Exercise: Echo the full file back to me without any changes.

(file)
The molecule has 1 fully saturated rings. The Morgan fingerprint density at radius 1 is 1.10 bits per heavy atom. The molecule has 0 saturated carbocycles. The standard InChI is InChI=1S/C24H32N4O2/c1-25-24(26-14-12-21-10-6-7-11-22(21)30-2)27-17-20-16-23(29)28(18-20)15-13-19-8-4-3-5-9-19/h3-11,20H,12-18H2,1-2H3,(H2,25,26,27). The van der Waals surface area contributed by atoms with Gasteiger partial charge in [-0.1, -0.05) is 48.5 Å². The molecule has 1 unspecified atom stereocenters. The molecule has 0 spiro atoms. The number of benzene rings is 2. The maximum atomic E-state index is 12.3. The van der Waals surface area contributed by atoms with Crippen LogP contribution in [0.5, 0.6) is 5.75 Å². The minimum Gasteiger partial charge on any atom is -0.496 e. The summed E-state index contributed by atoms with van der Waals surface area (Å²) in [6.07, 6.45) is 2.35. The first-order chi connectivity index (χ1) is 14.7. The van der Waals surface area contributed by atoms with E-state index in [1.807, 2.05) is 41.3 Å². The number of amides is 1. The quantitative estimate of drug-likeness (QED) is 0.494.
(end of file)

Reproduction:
The molecule has 1 fully saturated rings. The Morgan fingerprint density at radius 1 is 1.10 bits per heavy atom. The molecule has 0 saturated carbocycles. The standard InChI is InChI=1S/C24H32N4O2/c1-25-24(26-14-12-21-10-6-7-11-22(21)30-2)27-17-20-16-23(29)28(18-20)15-13-19-8-4-3-5-9-19/h3-11,20H,12-18H2,1-2H3,(H2,25,26,27). The van der Waals surface area contributed by atoms with Gasteiger partial charge in [-0.1, -0.05) is 48.5 Å². The molecule has 1 unspecified atom stereocenters. The molecule has 0 spiro atoms. The number of benzene rings is 2. The maximum atomic E-state index is 12.3. The van der Waals surface area contributed by atoms with Crippen LogP contribution in [0.5, 0.6) is 5.75 Å². The minimum Gasteiger partial charge on any atom is -0.496 e. The summed E-state index contributed by atoms with van der Waals surface area (Å²) in [6.07, 6.45) is 2.35. The first-order chi connectivity index (χ1) is 14.7. The van der Waals surface area contributed by atoms with E-state index in [1.807, 2.05) is 41.3 Å². The number of amides is 1. The quantitative estimate of drug-likeness (QED) is 0.494.